The inscription was found in the ruins of the Temple at the foot of the Pyramid at Nimroud (Calach).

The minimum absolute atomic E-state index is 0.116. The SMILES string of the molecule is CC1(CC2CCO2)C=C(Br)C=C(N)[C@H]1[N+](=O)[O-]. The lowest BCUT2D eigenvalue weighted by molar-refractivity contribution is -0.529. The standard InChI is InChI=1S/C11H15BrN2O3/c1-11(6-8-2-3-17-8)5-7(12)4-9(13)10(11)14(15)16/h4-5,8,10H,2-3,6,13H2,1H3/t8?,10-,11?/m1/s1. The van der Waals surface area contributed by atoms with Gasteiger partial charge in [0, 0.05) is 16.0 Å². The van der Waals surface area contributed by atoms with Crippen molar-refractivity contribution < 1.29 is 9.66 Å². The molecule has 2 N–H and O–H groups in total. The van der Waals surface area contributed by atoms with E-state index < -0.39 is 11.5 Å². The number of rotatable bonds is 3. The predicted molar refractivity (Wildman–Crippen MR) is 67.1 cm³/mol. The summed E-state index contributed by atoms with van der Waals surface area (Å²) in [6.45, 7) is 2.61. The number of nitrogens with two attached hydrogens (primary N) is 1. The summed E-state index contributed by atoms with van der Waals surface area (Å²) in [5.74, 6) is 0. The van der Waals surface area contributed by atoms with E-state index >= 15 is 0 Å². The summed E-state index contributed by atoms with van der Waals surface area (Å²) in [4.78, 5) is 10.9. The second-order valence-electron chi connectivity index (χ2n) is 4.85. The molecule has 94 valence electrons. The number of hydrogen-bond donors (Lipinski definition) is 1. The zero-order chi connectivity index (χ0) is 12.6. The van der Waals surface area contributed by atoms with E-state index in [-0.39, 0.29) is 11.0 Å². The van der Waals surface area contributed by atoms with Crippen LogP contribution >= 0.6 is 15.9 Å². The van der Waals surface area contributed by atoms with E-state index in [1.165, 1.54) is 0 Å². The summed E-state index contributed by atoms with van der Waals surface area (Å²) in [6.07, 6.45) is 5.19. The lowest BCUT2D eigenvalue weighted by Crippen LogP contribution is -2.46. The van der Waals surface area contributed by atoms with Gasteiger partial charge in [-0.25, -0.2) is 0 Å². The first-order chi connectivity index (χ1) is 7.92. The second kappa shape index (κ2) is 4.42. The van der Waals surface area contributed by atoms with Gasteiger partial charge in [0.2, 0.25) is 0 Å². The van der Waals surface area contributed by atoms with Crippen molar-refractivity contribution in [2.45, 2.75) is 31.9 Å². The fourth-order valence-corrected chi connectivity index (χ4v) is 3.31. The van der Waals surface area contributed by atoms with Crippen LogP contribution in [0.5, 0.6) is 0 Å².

ANNALS OF ASSUR-NASIR-PAL